Goodreads: A Vow So Bold and Deadly
Series: Cursebreakers #3
Published: January 26, 2021
Face your fears, fight the battle.
Emberfall is crumbling fast, torn between those who believe Rhen is the rightful prince and those who are eager to begin a new era under Grey, the true heir. Grey has agreed to wait two months before attacking Emberfall, and in that time, Rhen has turned away from everyone—even Harper, as she desperately tries to help him find a path to peace.
Fight the battle, save the kingdom.
Meanwhile, Lia Mara struggles to rule Syhl Shallow with a gentler hand than her mother. But after enjoying decades of peace once magic was driven out of their lands, some of her subjects are angry Lia Mara has an enchanted prince and magical scraver by her side. As Grey’s deadline draws nearer, Lia Mara questions if she can be the queen her country needs.
As two kingdoms come closer to conflict, loyalties are tested, love is threatened, and an old enemy resurfaces who could destroy them all, in this stunning conclusion to bestselling author Brigid Kemmerer’s Cursebreaker series.
Spoilers for the whole series.
A Vow So Bold and Deadly drops readers right back into the conflict between Emberfall and Syhl Shallow, which, frankly, is actually a conflict between Rhen and Grey. Accordingly, the story is fast-paced and exciting but really focused on the interpersonal dynamics of the characters– which is where it excels at some parts but fails at others. As in A Heart So Fierce and Broken, Kemmerer seeks to make her characters nuanced, but the execution sometimes just makes them seem cruel.
The entire A Curse So Dark and Lonely series is riveting. The first book caught my attention with its original twist on a “Beauty and the Beast” retelling and its swoonworthy romance, as well as Kemmerer’s attention to making her characters seem real: strong and brave but also flawed and with certain things they have hang-ups about. And I’ve continued to be engaged with the entire series, turning page after page wondering to find out what will happen next– even if what will happen next is sometimes a bit obvious.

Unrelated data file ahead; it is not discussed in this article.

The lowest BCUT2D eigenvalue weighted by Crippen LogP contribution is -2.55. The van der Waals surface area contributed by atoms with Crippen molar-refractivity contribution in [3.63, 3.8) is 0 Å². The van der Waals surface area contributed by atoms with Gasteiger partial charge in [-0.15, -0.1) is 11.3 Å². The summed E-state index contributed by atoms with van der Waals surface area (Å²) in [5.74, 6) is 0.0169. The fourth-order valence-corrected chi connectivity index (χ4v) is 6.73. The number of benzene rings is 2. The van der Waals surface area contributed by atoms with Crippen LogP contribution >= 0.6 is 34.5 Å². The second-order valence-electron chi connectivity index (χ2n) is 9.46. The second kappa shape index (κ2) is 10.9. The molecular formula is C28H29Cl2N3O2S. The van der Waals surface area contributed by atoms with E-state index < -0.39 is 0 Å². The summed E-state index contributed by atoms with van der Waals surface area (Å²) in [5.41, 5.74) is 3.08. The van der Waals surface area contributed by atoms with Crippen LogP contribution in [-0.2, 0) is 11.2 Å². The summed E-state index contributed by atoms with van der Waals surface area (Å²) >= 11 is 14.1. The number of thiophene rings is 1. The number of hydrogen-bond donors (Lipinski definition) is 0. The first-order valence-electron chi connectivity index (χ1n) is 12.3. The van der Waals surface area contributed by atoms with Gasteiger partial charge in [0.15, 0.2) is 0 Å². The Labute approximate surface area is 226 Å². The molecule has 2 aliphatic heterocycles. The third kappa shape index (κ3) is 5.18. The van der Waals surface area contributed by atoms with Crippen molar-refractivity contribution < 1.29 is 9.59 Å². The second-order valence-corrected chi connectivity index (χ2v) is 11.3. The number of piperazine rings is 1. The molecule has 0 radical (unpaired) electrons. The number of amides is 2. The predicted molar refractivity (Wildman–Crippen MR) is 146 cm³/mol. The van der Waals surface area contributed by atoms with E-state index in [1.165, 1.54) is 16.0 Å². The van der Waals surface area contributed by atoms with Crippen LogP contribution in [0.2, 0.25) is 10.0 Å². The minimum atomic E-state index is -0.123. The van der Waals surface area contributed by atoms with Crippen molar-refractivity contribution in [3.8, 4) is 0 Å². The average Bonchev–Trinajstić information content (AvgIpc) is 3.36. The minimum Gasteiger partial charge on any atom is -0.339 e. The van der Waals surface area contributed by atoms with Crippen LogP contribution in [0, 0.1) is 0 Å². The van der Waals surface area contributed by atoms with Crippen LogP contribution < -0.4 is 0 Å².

However, after book one, I’ve struggled a bit with Kemmerer’s characterization, mostly of Rhen but also of Grey. In A Heart So Fierce and Lonely, Kemmerer seemed to be getting at the fact that Rhen is traumatized after spending a magical eternity being tortured (completely fair, and something I’ve been seeing more books address instead of just letting characters move on from horrible events with no apparent effect on their mental health). She continues that theme here, showing how frightened he is of magic and how far he’ll go to protect himself, his friends, and his kingdom from magic. However…none of this can erase the events of book two for me, where Rhen whipped his friend, whipped an innocent child to manipulate his friend, and then murdered a bunch of innocent people while mounting a manhunt to find Grey. The book ultimately latches onto a theme of, “Does one bad choice erase a thousand good choices?” but when the “one” bad choice is actually several, and Rhen literally killed innocent people, this theme isn’t as effective for me as Kemmerer probably hopes it is.
Worse, Kemmerer tries to set up Rhen and Grey as two halves of the same coin: that is, that both of them did something wrong, so they’re both at fault, they both need forgiveness, etc. However Grey’s “crime” is not telling Rhen he is the rightful heir (when he also knew Rhen was interested in killing the rightful heir). So it’s really hard for me to believe that Rhen’s and Grey’s faults are on the same level. I really do appreciate that Kemmerer wants her characters to be flawed and gray and to explore the idea that people in power sometimes make tough choices, and sometimes those choices are necessary and sometimes they’re just wrong, but I didn’t really come away feeling Rhen and Grey are nuanced, just that the book was dragging me back and forth saying, “They’re good! No, now they’re bad! Now they’re nice! Now they’re cruel!” It all feels a little disjointed.
Harper and Lia Mara are more evenly drawn, and I found the idea they were both more interested in peace than the men interesting, whether or not that was intentional commentary on the part of the author.
Overall, I truly did love reading A Vow So Bold and Deadly. It has action and magic and a few plot twists. It strives to do interesting things with its characterization and not just give readers pure heroes. I don’t think it always lived up to its goals, but story is still engaging, and I look forward to reading more from Kemmerer.